Accelerated weight gain in childhood has been used as a predictor of later obesity risk. There is no clear definition, however, of which factors influence dietary intake and weight gain in these children. It has been established that childhood energy intake is a determining factor of weight gain, and may influence the risk of developing obesity in adolescence and adulthood.4

There is a relative consensus on the multifactor etiology of overweight and obesity, with general acceptance that their development may be effected by a single genetic, environmental, behavior, social, or cultural factor or by the sum of many such factors.5,6

Notably, geographic differences entail different pathogeneses of overweight and obesity. Indeed, findings reported in the literature7 point to a higher prevalence of overweight and obesity in higher-income regions, which would explain the difference in the epidemiological scenarios found in the Northeast and Southeast Regions of Brazil.

However, a new trend has been recorded in recent years: increasing obesity in low-income regions.1 Although the highest rates of overweight among women aged 15 to 49 and children under the age of 5 are still found in the South and Southeast Regions of Brazil, the results of the latest PNDS (2006) show a decrease in inter-regional disparity.8

The present study sought to describe the prevalence of and factors associated with overweight in children under 4 years of age in the municipality of Feira de Santana, Brazil.



This was an epidemiological, cross-sectional study, nested within a population-based birth cohort of children from Feira de Santana, Bahia, seeking to assess the prevalence of and factors associated with overweight in children under 4 years of age.

The cohort comprised a sample of liveborn infants delivered in all hospitals in Feira de Santana over the course of two consecutive months, between July 2004 and March 2005, and who resided in the municipality.

The study sample was calculated with finite population correction according to the following parameters: reference population size, estimated prevalence of study event, population size, level of the confidence interval, and desired precision around the estimated event prevalence. We assumed 6.0% prevalence of overweight among children under the age of 5 in the Northeast Region,8 95% confidence interval (95%CI), and 1.25% precision around the estimated prevalence, for a population size of 977. Sample size was thus calculated as 573 children. To this number, we added 20% to account for presumptive loss of sample size, for a total of 688 subjects. However, we ultimately obtained and analyzed data on 793 children.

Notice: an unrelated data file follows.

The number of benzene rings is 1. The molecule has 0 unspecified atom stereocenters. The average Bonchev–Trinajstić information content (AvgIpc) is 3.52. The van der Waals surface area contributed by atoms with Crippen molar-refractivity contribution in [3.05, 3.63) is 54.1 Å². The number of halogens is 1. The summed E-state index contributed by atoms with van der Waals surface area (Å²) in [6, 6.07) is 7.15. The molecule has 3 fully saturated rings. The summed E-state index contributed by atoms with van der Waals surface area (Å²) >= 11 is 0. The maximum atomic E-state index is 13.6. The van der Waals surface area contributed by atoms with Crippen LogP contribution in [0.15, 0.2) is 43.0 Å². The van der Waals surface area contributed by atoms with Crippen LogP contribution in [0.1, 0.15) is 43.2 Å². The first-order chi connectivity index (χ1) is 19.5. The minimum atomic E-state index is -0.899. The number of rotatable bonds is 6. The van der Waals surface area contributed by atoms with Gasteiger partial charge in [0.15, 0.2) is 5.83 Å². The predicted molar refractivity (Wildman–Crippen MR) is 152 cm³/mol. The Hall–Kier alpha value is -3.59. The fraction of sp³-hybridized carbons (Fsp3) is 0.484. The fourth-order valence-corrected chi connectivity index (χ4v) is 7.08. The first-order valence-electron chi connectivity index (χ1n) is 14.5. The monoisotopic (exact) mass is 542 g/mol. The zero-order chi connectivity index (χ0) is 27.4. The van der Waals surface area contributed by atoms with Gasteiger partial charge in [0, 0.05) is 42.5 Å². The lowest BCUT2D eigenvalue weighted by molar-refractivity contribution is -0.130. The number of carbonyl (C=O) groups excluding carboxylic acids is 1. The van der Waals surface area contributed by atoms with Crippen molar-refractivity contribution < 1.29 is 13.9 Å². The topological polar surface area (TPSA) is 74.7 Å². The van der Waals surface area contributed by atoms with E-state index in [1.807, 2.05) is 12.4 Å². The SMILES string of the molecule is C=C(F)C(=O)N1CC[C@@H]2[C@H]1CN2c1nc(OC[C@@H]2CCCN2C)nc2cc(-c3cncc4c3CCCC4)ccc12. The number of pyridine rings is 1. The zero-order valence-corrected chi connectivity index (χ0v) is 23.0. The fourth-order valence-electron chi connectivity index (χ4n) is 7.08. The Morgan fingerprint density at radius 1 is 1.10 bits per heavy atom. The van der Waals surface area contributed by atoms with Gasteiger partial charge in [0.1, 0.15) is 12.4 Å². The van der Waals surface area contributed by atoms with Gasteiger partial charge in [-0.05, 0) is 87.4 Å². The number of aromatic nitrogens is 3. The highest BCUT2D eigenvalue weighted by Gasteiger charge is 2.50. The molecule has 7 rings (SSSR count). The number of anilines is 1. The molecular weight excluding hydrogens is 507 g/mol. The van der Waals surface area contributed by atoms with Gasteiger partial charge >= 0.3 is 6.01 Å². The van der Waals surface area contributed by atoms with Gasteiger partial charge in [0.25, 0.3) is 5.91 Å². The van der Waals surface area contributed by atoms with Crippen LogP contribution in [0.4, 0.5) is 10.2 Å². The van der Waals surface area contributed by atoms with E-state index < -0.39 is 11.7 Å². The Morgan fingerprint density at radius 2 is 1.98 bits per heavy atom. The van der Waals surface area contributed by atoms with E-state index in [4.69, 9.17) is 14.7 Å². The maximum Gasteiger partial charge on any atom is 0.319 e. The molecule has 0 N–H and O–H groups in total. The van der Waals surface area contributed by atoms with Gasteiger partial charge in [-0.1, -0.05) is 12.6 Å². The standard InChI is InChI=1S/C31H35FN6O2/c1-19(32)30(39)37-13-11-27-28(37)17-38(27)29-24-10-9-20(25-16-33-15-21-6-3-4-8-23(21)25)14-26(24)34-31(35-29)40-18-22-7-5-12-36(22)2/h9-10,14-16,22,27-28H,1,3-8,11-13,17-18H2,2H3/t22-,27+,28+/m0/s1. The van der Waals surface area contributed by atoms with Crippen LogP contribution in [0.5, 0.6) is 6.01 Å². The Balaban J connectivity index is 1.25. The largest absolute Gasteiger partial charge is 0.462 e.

Independent (predictor) variables were related to infant characteristics (sex and birth weight), maternal social, demographic, and reproductive factors (parity, level of education, age at time of delivery, prenatal care, and maternal employment at age 4 months) and the child's diet at age 4 months (exclusive breastfeeding, predominant breastfeeding, mixed feeding, or weaned). All independent variables were obtained from the databases of the respective original studies, and constituted the secondary data of the present study.

The dependent variable was nutritional status, as assessed by weight-for-height ratio compared to the new WHO growth curves generated from the 2006 Multicentre Growth Reference Study.

Height and weight were measured at each subject's home with a portable anthropometer (capable of measuring height up to 2.16 m and precise to 0.1 cm) and a digital scale with 150 kg capacity and 100 g resolution respectively. All measurements were taken in triplicate by the researcher himself and by a group of four students from the undergraduate Physical Education program of the Universidade Estadual de Feira de Santana (UEFS) at Feira de Santana. These measurements constitute the primary data of the present study.